Bank Indonesia nixes cryptocurrency payments for FinTech firms

bitcoin indonesia
Image credit: Lukasz Stefanski /

JAKARTA (Reuters) – Indonesia’s central bank has issued a regulation banning use of cryptocurrencies by financial technology companies involved in payment systems, and said it is examining whether there’s a need to regulate trading on virtual currency exchanges.

“Financial technology operators are banned from using virtual currency in payment system activities,” said Sugeng, a deputy governor at Bank Indonesia (BI).

The regulation, signed in November but made public on Thursday, requires financial technology companies involved in processing payments, such as e-wallets, to register at BI to ensure virtual currencies are not used in payments.

Bank Indonesia (BI) first advised against using virtual currencies in 2014 and two years later banned payment system service providers from processing transactions using virtual currencies.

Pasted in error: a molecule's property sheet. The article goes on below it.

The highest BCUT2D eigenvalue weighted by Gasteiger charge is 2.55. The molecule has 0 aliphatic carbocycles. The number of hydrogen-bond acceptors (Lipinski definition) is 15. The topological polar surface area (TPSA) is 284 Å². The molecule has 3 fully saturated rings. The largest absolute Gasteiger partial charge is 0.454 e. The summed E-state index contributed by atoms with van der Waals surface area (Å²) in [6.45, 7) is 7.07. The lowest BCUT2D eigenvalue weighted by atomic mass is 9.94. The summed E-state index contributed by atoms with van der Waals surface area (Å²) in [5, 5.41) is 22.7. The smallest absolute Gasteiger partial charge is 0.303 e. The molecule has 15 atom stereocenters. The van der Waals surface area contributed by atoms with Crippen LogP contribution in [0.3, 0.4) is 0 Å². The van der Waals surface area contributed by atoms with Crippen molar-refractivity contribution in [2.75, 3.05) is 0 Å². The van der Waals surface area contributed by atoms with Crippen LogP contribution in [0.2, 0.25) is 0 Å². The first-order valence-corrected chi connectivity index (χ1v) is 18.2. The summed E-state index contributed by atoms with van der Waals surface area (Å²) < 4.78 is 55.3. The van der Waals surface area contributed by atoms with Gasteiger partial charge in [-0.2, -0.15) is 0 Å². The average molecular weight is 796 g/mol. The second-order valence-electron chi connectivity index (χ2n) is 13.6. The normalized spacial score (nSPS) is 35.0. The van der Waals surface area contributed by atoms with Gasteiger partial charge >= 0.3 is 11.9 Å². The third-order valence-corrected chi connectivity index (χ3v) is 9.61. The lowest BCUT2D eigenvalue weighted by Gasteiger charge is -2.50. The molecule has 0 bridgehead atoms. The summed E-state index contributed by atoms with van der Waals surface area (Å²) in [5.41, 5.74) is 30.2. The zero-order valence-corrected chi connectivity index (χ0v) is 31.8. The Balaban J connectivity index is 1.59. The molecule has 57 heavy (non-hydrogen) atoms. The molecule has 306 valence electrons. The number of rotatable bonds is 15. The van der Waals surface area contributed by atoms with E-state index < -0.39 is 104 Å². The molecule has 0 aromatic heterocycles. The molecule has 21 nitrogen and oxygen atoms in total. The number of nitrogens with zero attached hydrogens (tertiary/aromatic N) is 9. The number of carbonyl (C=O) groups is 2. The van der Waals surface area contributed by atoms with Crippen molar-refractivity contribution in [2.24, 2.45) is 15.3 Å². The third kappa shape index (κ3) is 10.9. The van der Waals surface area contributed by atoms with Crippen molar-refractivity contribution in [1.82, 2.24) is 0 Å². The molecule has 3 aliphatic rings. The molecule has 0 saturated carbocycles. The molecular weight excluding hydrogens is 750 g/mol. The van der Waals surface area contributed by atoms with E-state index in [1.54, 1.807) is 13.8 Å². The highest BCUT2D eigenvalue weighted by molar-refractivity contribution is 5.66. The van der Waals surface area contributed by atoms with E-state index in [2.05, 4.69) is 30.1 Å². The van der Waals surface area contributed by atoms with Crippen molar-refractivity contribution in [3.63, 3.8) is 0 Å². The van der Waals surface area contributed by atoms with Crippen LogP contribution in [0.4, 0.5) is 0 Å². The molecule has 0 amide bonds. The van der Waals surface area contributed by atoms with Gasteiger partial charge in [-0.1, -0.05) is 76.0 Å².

The central bank said on Thursday it had issued the new regulation to enhance governance over virtual currencies that could pose a big risk for the economy.

BI Governor Agus Martowardojo has previously said Bitcoin is not recognized as legal tender in Indonesia and warned that virtual currencies could be used in money laundering and terrorist financing.

So far, trading of virtual currencies has not been regulated in Indonesia, said Rosalia Suci, head of BI’s legal department, but possible regulation of exchanges for them was something that the central bank “continues to look into”., a local online cryptocurrency exchange, on its website said that at 0740 GMT Bitcoin was trading at 233.4 million rupiah ($17,225) per unit.

The virtual currency on Thursday briefly soared to a record high of $14,100 at the Luxembourg-based Bitstamp exchange, after jumping more than 35% this month

Some Indonesian merchants, including an online grocery store in Bali and online t-shirt stores in Jakarta, say on their websites that they accept payment in Bitcoin.

($1 = 13,545 rupiah)

(Reporting by Fransiska Nangoy; Editing by Ed Davies and Richard Borsuk)

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